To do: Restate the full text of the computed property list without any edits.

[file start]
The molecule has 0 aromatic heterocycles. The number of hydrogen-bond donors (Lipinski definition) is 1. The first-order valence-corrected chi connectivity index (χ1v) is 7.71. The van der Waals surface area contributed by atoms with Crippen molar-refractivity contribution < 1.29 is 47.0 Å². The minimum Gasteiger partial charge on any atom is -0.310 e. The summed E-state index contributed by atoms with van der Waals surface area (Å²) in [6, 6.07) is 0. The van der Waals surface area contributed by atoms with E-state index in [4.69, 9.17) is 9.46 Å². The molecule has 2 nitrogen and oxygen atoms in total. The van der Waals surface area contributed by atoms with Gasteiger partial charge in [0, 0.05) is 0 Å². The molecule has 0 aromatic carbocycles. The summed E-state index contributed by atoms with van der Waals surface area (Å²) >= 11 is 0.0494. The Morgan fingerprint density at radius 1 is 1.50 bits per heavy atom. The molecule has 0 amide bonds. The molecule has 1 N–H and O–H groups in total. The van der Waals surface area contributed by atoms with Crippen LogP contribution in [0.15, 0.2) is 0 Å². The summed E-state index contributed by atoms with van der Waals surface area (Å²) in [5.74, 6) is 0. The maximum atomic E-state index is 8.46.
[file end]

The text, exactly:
The molecule has 0 aromatic heterocycles. The number of hydrogen-bond donors (Lipinski definition) is 1. The first-order valence-corrected chi connectivity index (χ1v) is 7.71. The van der Waals surface area contributed by atoms with Crippen molar-refractivity contribution < 1.29 is 47.0 Å². The minimum Gasteiger partial charge on any atom is -0.310 e. The summed E-state index contributed by atoms with van der Waals surface area (Å²) in [6, 6.07) is 0. The van der Waals surface area contributed by atoms with E-state index in [4.69, 9.17) is 9.46 Å². The molecule has 2 nitrogen and oxygen atoms in total. The van der Waals surface area contributed by atoms with Gasteiger partial charge in [0, 0.05) is 0 Å². The molecule has 0 aromatic carbocycles. The summed E-state index contributed by atoms with van der Waals surface area (Å²) >= 11 is 0.0494. The Morgan fingerprint density at radius 1 is 1.50 bits per heavy atom. The molecule has 0 amide bonds. The molecule has 1 N–H and O–H groups in total. The van der Waals surface area contributed by atoms with Crippen LogP contribution in [0.15, 0.2) is 0 Å². The summed E-state index contributed by atoms with van der Waals surface area (Å²) in [5.74, 6) is 0. The maximum atomic E-state index is 8.46.